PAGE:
November 11 was Veterans Day, and Wapiti Wire staff commends the many RMEF volunteers who give of their time to help our nation’s veterans. Here’s just one example:
RMEF member Don Wicksell’s father served in the armed forces, and Don was named for his uncle who was killed in combat in World War II. Whenever he thinks about the sacrifices that U.S. military members make, he feels compelled to help in any small way he can. For him, that means helping disabled veterans get out hunting. “It’s just my way of giving back to those who have given so much for this country,” says Wicksell. In pursuit of this goal, he got involved with Hunting with Heroes Wyoming (HWHW).
Hunting with Heroes Wyoming is a nonprofit organization that pairs disabled veterans with donated tags through Wyoming’s Licensing for Veterans program. It was started by Vietnam veteran Dan Currah and Afghanistan veteran Colton Sasser in 2013, and has since expanded to eight different chapters around the state of Wyoming. HWHW has provided disabled veterans with more than 1,000 hunts, hosting veterans from over 40 states.
In addition to volunteer people-power in members like Wicksell who donate tags to veterans and help guide them on their hunts, RMEF has donated more than $30,000 to support the organization.
In October 2020, Wicksell volunteered to come from New York to help guide Marine veteran Andrew Kinard on a pronghorn hunt on the beautiful Rolling Thunder ranch in Bondurant, Wyoming.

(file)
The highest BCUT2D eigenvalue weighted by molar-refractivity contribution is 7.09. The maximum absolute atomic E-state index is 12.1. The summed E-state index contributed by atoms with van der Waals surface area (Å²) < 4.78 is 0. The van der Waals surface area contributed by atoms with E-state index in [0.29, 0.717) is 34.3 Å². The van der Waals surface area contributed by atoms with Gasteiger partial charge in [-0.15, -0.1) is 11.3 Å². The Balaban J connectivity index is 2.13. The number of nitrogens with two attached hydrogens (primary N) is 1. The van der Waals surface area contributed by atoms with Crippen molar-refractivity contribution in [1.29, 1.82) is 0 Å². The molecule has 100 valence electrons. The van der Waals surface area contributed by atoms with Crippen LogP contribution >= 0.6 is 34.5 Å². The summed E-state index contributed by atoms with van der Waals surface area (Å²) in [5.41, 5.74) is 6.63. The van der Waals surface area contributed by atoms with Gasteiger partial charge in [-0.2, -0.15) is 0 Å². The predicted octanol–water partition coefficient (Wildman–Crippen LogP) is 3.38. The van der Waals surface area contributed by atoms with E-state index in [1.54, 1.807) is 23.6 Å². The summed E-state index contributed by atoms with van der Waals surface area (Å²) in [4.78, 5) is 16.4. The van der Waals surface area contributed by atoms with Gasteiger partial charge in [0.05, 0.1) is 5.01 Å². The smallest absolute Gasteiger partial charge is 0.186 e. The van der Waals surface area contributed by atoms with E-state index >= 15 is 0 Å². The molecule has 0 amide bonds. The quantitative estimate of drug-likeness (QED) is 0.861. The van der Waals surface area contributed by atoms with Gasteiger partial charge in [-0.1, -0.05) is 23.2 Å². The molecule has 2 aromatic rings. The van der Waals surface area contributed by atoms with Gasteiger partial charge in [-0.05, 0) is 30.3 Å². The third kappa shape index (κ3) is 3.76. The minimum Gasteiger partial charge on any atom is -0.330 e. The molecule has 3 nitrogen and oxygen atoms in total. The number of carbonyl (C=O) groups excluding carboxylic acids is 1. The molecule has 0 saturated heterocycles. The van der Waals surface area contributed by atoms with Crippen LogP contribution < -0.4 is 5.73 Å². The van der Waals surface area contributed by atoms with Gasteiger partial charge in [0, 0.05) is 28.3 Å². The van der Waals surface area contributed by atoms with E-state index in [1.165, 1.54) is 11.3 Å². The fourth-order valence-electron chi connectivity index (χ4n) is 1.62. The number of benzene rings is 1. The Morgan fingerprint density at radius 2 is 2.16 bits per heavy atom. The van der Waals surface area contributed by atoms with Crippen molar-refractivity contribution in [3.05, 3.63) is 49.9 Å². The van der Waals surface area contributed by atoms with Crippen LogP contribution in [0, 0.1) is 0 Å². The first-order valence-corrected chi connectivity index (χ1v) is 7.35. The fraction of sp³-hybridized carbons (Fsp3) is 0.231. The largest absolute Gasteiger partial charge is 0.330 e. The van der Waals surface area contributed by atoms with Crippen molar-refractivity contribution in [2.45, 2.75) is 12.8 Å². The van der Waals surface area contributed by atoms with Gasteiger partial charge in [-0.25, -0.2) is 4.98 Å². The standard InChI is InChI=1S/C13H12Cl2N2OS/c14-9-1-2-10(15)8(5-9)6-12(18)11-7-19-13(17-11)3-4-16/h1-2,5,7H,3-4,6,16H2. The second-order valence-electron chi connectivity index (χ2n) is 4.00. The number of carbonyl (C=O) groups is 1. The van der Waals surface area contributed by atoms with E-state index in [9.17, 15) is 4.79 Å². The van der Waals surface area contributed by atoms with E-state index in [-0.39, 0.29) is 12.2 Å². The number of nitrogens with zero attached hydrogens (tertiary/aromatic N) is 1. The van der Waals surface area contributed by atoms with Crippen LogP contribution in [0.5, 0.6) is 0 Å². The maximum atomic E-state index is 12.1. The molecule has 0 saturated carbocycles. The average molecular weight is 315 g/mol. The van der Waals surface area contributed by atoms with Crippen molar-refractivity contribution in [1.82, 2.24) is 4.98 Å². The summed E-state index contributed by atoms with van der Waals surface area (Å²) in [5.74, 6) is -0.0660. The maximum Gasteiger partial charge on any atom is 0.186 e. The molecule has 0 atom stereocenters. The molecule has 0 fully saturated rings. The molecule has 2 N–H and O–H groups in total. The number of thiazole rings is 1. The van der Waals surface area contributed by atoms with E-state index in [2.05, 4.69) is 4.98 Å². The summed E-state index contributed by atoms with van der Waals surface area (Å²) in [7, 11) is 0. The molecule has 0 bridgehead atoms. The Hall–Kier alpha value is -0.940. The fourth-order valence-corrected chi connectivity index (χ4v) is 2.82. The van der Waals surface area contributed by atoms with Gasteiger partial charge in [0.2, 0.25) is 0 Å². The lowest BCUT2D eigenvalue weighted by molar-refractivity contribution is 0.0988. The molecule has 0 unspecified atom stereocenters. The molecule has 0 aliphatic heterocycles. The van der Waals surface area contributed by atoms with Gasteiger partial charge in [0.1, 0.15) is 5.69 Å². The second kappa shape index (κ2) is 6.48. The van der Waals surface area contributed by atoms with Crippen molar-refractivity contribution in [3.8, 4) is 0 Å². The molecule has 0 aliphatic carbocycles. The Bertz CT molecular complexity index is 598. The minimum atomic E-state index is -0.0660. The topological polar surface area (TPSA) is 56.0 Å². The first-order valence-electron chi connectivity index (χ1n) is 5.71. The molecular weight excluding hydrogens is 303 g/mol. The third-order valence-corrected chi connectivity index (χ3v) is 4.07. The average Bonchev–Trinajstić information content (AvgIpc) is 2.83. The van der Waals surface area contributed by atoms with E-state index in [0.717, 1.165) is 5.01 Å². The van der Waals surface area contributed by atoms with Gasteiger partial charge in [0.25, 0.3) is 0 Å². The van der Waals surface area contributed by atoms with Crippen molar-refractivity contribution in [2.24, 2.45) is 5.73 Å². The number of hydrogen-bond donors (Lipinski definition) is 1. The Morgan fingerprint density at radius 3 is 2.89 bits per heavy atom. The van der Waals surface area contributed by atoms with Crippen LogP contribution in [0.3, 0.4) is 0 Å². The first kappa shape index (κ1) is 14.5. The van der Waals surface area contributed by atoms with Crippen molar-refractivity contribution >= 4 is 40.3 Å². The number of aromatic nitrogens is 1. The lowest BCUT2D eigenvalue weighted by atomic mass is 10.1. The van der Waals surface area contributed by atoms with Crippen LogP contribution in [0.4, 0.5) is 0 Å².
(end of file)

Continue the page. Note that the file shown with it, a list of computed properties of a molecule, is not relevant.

In 2006, Kinard was a U.S. Marine platoon commander in Iraq, when insurgents launched an improvised explosive device. He was blown back 40 feet by the blast. Only a Navy corpsman who ignored his own concussion to start life-saving measures kept Kinard alive.
The next time he awoke it was a month later in a hospital bed in the U.S. The then-23-year-old found that both of his legs had been amputated just below the hip.
It was longtime RMEF member and former RMEF board member Jim Zumbo, who got Andrew back into hunting after he began his recovery. “I was in physical therapy when Jim walked through to lend his support to guys who were going through tremendously difficult periods in their lives,” says Kinard. When he first saw Zumbo he remembers thinking “what’s this guy in a cowboy hat doing in a hospital in Washington, D.C.?” “He’s just so naturally affable, so easy to talk to, and we struck up on conversation wherein he learned that I grew up in South Carolina, hunting whitetails and particularly eastern wild turkeys with my father. He invited me on a turkey hunt,” says Kinard.
The two stayed in touch, and before long, Zumbo invited Kinard on a number of hunts for his outdoor TV show. A little over a year after he was injured, Kinard was on a plane to Namibia with a film crew. “Hunting for me was not only an opportunity to make friends and harvest great game, but also to experience challenges that allowed me to stretch myself,” says Kinard. “I could tell myself ‘if I can go on a hunt in Africa, or sit on the back of a mule at 10,000 feet in the Flat Tops of Colorado, I think I can figure out life.’”
Kinard’s 2020 pronghorn hunt through HWHW was his latest hunting challenge. The three-day hunt culminated in Kinard dropping his first pronghorn buck at 80 yards with his two guides, the ranch owner and Don Wicksell, at his side. He’s already eaten two batches of pronghorn chili back home in Bozeman, Montana.